Black Economic Empowerment Transactions in South Africa after 1994

Gqubule, Duma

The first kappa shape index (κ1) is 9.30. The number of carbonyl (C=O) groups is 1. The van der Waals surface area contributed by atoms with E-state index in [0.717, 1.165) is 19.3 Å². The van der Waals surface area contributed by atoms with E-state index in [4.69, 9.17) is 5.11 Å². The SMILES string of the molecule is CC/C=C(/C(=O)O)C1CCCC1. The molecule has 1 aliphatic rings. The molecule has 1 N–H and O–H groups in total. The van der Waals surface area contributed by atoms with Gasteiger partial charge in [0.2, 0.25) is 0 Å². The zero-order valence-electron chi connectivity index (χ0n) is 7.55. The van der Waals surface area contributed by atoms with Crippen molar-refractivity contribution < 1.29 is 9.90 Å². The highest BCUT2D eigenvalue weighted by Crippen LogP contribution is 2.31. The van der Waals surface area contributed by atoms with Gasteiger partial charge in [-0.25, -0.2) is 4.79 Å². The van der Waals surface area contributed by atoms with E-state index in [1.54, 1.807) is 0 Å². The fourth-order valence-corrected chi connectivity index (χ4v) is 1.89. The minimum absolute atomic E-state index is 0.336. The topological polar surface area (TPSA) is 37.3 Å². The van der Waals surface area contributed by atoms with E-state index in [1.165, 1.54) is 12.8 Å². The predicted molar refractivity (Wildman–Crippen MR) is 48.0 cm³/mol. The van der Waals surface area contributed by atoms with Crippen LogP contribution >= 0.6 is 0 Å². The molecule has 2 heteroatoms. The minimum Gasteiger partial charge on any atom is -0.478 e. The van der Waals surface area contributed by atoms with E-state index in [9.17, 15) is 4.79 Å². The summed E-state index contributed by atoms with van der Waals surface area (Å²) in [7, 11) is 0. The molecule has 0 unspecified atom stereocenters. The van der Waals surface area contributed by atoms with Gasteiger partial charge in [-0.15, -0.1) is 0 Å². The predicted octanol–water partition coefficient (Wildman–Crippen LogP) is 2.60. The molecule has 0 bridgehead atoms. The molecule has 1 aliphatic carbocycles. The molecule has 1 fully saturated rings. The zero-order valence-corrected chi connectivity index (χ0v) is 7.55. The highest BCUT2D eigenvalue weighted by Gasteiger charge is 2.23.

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This paper reviews the implementation of policies to deracialise ownership within the Top 50 JSE listed companies with a focus on mining and finance which accounted for 75% of black ownership within these companies at the end of December 2020. It looks at the context in which the policies were implemented – the performance of the economy and the restructuring of apartheid era conglomerates since 1994 that created opportunities for BEE companies. The paper then evaluates the three waves of BEE transactions over the past 27 years and the failures of the Broad-Based Black Economic Empowerment (B-BBEE) policy framework, which included the BEE Codes of Good Practice and sector charters in mining and finance. The paper discusses the confusing maze of statistics on black ownership and presents its own findings. The paper argues that prospects for further transformation of apartheid ownership structures are not good, with the economy likely to experience a second lost decade in terms of economic development until 2030, and due to policy design failures that have provided weak incentives for companies to enter into replacement BEE transactions.